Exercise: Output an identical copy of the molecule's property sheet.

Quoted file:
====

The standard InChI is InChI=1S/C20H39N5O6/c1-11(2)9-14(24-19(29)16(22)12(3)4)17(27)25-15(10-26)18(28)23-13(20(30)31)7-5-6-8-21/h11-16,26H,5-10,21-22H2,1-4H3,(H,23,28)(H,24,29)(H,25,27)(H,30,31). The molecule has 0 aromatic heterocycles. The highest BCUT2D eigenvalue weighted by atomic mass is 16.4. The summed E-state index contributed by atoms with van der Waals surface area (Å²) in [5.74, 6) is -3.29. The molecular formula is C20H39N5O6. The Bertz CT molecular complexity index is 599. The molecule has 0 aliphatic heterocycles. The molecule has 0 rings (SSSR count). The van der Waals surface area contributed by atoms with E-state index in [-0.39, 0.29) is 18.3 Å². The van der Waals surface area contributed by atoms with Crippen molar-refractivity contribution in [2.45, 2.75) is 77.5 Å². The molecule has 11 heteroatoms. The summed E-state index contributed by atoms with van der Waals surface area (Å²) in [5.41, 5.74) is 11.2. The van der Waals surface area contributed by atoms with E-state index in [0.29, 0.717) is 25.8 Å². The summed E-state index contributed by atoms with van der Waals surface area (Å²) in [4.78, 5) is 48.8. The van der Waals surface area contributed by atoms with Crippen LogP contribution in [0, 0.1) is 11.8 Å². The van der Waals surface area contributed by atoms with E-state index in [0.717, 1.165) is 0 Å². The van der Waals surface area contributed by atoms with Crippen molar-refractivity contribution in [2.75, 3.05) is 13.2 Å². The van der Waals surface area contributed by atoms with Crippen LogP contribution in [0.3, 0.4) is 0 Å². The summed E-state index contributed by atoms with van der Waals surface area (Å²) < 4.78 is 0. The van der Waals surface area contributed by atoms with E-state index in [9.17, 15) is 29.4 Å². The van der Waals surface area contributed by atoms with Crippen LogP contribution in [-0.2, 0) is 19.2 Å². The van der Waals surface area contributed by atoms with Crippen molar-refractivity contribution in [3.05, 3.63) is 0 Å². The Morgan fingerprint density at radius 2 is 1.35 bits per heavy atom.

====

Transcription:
The standard InChI is InChI=1S/C20H39N5O6/c1-11(2)9-14(24-19(29)16(22)12(3)4)17(27)25-15(10-26)18(28)23-13(20(30)31)7-5-6-8-21/h11-16,26H,5-10,21-22H2,1-4H3,(H,23,28)(H,24,29)(H,25,27)(H,30,31). The molecule has 0 aromatic heterocycles. The highest BCUT2D eigenvalue weighted by atomic mass is 16.4. The summed E-state index contributed by atoms with van der Waals surface area (Å²) in [5.74, 6) is -3.29. The molecular formula is C20H39N5O6. The Bertz CT molecular complexity index is 599. The molecule has 0 aliphatic heterocycles. The molecule has 0 rings (SSSR count). The van der Waals surface area contributed by atoms with E-state index in [-0.39, 0.29) is 18.3 Å². The van der Waals surface area contributed by atoms with Crippen molar-refractivity contribution in [2.45, 2.75) is 77.5 Å². The molecule has 11 heteroatoms. The summed E-state index contributed by atoms with van der Waals surface area (Å²) in [5.41, 5.74) is 11.2. The van der Waals surface area contributed by atoms with E-state index in [0.29, 0.717) is 25.8 Å². The summed E-state index contributed by atoms with van der Waals surface area (Å²) in [4.78, 5) is 48.8. The van der Waals surface area contributed by atoms with Crippen LogP contribution in [0, 0.1) is 11.8 Å². The van der Waals surface area contributed by atoms with E-state index in [0.717, 1.165) is 0 Å². The van der Waals surface area contributed by atoms with Crippen molar-refractivity contribution in [2.75, 3.05) is 13.2 Å². The van der Waals surface area contributed by atoms with Crippen LogP contribution in [0.3, 0.4) is 0 Å². The summed E-state index contributed by atoms with van der Waals surface area (Å²) < 4.78 is 0. The van der Waals surface area contributed by atoms with E-state index in [9.17, 15) is 29.4 Å². The van der Waals surface area contributed by atoms with Crippen LogP contribution in [-0.2, 0) is 19.2 Å². The van der Waals surface area contributed by atoms with Crippen molar-refractivity contribution in [3.05, 3.63) is 0 Å². The Morgan fingerprint density at radius 2 is 1.35 bits per heavy atom.